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Euros are in a muddle for the next decade


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'This is payback time' for Greece, says IMF Chief

THE head of the IMF has said she is more concerned about poor Africans than by Greeks hit by the economic crisis.


IMF boss Christine Lagarde told the Guardian newspaper in an interview published online on Friday, "As far as Athens is concerned, I also think about all those people who are trying to escape tax all the time. All these people in Greece who are trying to escape tax."


The IMF managing director said Greeks should "help themselves collectively" by "all paying their tax", adding that she thought "equally" about those deprived of public services by the crisis and those involved in tax avoidance.


Caught in a fifth straight year of recession, Greece is struggling to apply a tough austerity overhaul in return for EU-IMF loans, but has already made drastic cuts to public services.


On children affected by the cuts, Ms Lagarde said their parents needed to take responsibility.


"Parents have to pay their tax," she was quoted as saying.


"I think more of the little kids from a school in a little village in Niger who get teaching two hours a day, sharing one chair for three of them, and who are very keen to get an education," she added.


"I have them in my mind all the time. Because I think they need even more help than the people in Athens."


Asked whether it was "payback time" for Greece and other debt-ridden eurozone economies, she responded, "That's right", the newspaper said.


Greece in 2010 committed itself to a reform program in return for hundreds of billions of euros (dollars) in bailout funds from the EU and the International Monetary Fund to prevent a default.


Many of the reforms are currently in limbo, however, as Greece awaits a new general election on June 17 after an inconclusive vote on May 6.


The IMF, along with European leaders, has said it will not bend on tough conditions attached to its loans to Greece, with fears rising that the debt crisis could culminate in a Greek exit from the eurozone.


We all thought it but logic said, tread carefully. Just WOW!!!!

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It's possible that the only way Mr Market is going to be able to "talk" is thru currency. The politicians are moving at the old Euro pace... glacial.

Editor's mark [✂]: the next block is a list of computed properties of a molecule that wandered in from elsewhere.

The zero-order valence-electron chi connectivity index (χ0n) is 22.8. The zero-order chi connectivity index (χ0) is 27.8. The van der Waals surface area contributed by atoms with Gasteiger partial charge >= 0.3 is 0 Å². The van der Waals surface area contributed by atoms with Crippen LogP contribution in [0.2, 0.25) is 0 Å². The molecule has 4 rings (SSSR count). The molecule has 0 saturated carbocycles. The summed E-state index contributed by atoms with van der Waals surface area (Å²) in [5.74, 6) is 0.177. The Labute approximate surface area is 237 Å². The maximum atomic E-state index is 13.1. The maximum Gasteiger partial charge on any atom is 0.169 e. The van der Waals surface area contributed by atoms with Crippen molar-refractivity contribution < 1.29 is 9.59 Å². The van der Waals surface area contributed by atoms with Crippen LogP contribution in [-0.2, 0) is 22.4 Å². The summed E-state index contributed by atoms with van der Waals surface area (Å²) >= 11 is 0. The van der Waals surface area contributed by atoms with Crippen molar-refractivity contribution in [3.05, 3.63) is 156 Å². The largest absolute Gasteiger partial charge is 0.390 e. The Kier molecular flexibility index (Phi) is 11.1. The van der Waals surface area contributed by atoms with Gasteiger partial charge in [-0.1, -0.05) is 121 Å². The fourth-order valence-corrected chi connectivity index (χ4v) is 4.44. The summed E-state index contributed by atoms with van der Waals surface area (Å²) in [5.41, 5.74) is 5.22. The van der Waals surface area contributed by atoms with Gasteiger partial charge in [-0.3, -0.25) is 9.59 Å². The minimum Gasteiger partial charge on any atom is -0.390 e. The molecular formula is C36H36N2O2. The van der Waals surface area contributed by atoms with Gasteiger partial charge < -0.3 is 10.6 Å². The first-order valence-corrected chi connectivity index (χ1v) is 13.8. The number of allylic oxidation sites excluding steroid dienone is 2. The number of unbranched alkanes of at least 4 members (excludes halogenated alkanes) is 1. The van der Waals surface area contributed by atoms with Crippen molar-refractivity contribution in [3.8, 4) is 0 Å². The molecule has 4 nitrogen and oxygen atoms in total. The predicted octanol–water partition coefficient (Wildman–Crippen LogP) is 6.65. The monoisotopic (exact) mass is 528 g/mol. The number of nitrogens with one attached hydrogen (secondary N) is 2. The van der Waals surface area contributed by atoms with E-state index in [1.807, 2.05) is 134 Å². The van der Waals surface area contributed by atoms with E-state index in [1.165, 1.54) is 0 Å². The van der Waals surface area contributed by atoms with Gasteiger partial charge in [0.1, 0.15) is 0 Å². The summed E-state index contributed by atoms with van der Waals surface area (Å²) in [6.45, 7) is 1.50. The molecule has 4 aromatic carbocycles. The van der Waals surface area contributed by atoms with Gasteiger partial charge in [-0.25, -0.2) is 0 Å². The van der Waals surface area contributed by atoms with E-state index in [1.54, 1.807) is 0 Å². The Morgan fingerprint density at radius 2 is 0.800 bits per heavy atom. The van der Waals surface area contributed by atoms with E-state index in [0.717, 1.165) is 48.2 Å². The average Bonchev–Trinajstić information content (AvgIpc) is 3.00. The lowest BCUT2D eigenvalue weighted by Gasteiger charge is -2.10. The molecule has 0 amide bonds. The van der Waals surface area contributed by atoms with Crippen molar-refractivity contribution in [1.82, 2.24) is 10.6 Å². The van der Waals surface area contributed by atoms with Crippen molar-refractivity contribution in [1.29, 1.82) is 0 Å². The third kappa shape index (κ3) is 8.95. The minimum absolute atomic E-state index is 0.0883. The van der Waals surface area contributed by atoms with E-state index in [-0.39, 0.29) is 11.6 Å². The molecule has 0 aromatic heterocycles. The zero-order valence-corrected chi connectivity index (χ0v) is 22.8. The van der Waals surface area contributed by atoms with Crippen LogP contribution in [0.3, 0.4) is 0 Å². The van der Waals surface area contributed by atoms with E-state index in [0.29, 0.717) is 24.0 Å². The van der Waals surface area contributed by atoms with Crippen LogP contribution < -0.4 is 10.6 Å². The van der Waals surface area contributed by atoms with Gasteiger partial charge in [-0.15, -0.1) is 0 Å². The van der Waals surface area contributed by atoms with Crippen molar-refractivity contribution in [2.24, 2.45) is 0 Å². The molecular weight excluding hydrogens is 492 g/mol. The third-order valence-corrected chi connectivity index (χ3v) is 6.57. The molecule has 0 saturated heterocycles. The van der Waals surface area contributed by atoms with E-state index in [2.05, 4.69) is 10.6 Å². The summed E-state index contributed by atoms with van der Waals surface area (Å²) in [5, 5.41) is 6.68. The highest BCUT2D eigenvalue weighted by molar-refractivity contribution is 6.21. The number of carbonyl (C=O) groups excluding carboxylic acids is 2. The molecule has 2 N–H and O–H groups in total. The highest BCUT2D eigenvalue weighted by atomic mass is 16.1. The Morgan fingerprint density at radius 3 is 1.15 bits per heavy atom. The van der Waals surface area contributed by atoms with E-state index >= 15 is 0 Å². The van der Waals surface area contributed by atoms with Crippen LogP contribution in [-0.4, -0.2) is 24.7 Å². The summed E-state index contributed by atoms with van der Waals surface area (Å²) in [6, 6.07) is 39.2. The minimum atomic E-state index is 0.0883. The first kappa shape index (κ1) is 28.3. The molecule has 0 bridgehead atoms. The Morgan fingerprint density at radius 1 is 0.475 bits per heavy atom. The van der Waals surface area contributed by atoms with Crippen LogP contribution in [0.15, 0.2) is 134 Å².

Mr Market is a snappier mover than that, he needs to express himself.

He is being squeezed by QE in a kick the can down the road approach. However, the Euro could be his vehicle of expression. (I could buy that BMW). German exports would soar, maybe. US, Japan could then extend their own currency devaluation. A rush for hard assets could lead to that "crack-up boom".

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'Glacial' - being a bit generous there.


Something to watch. EU markets up but this is where the action is.


And what is Bankia's true value?


JPMorgan says Bankia share value is ÃÆâ€â„¢ÃƒÆ’ƒâہ¡ÃƒÆ’‚¢ÃƒÆ’¢Ã¢Ã¢Ã¢Ã¢â‚¬Å¡Ã‚¬Ãƒâ€¦Ã‚¡ÃƒÆ’‚¬Ãƒâ€Â¦ÃƒÆ’‚¡ÃƒÆ’â€Å¡Ãƒƒâہ¡ÃƒÆ’‚¬0.35. Nomura says value is ÃÆâ€â„¢ÃƒÆ’ƒâہ¡ÃƒÆ’‚¢ÃƒÆ’¢Ã¢Ã¢Ã¢Ã¢â‚¬Å¡Ã‚¬Ãƒâ€¦Ã‚¡ÃƒÆ’‚¬Ãƒâ€Â¦ÃƒÆ’‚¡ÃƒÆ’â€Å¡Ãƒƒâہ¡ÃƒÆ’‚¬0.20. Someone is buying them in the ÃÆâ€â„¢ÃƒÆ’ƒâہ¡ÃƒÆ’‚¢ÃƒÆ’¢Ã¢Ã¢Ã¢Ã¢â‚¬Å¡Ã‚¬Ãƒâ€¦Ã‚¡ÃƒÆ’‚¬Ãƒâ€Â¦ÃƒÆ’‚¡ÃƒÆ’â€Å¡Ãƒƒâہ¡ÃƒÆ’‚¬1.10 - ÃÆâ€â„¢ÃƒÆ’ƒâہ¡ÃƒÆ’‚¢ÃƒÆ’¢Ã¢Ã¢Ã¢Ã¢â‚¬Å¡Ã‚¬Ãƒâ€¦Ã‚¡ÃƒÆ’‚¬Ãƒâ€Â¦ÃƒÆ’‚¡ÃƒÆ’â€Å¡Ãƒƒâہ¡ÃƒÆ’‚¬1.20 range.


Looks like the bank is to become fully nationalised any day now. This will do wonders for the Debt/GDP ratios.



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The idea that those PIIGSFG countries with large bullion reserves would put those reserves up as collateral for EuroBonds is stretching the imagination. These euro's like hugging and kissing but aren't really that close and trusting - see history.


Not to mention that those gold reserves would then have to be audited. Maybe they are like the gold smiths of olde, who did not necessarily have the gold to back the paper. Although given the German thoroughness, I would guess their reserves are correct to the ounce.

UK is also probably correct as they have little, having sold half at $256 per ounce creating what is known in charting circles as "Browne's Bottom".



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Austerity and debt realism by Kenneth Rogoff


What should governments be doing? The Keynesians think that deficits don't matter in a recession; at the opposite extreme are the debt-ceiling absolutists